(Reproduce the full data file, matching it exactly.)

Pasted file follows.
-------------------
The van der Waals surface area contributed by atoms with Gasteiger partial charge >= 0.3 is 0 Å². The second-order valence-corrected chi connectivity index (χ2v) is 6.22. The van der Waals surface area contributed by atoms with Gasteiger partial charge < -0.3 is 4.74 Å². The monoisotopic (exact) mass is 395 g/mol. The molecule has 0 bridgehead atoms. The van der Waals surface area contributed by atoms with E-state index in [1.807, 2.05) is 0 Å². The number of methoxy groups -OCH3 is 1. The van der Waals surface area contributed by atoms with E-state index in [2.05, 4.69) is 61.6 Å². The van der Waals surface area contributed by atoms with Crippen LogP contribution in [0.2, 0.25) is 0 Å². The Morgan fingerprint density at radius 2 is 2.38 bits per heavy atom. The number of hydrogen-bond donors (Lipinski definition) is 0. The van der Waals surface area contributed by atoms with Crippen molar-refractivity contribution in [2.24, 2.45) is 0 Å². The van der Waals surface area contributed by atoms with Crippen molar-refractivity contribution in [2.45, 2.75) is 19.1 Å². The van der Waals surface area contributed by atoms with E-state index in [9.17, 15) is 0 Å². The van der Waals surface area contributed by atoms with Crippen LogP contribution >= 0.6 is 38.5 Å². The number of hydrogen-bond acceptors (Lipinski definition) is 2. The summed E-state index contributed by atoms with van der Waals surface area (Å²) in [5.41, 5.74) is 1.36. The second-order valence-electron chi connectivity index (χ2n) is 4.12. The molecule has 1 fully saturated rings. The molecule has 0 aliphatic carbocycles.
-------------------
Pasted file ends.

The van der Waals surface area contributed by atoms with Gasteiger partial charge >= 0.3 is 0 Å². The second-order valence-corrected chi connectivity index (χ2v) is 6.22. The van der Waals surface area contributed by atoms with Gasteiger partial charge < -0.3 is 4.74 Å². The monoisotopic (exact) mass is 395 g/mol. The molecule has 0 bridgehead atoms. The van der Waals surface area contributed by atoms with E-state index in [1.807, 2.05) is 0 Å². The number of methoxy groups -OCH3 is 1. The van der Waals surface area contributed by atoms with E-state index in [2.05, 4.69) is 61.6 Å². The van der Waals surface area contributed by atoms with Crippen LogP contribution in [0.2, 0.25) is 0 Å². The Morgan fingerprint density at radius 2 is 2.38 bits per heavy atom. The number of hydrogen-bond donors (Lipinski definition) is 0. The van der Waals surface area contributed by atoms with Crippen molar-refractivity contribution in [2.24, 2.45) is 0 Å². The van der Waals surface area contributed by atoms with Crippen molar-refractivity contribution in [2.45, 2.75) is 19.1 Å². The van der Waals surface area contributed by atoms with E-state index in [9.17, 15) is 0 Å². The van der Waals surface area contributed by atoms with Crippen LogP contribution >= 0.6 is 38.5 Å². The number of hydrogen-bond acceptors (Lipinski definition) is 2. The summed E-state index contributed by atoms with van der Waals surface area (Å²) in [5.41, 5.74) is 1.36. The second-order valence-electron chi connectivity index (χ2n) is 4.12. The molecule has 1 fully saturated rings. The molecule has 0 aliphatic carbocycles.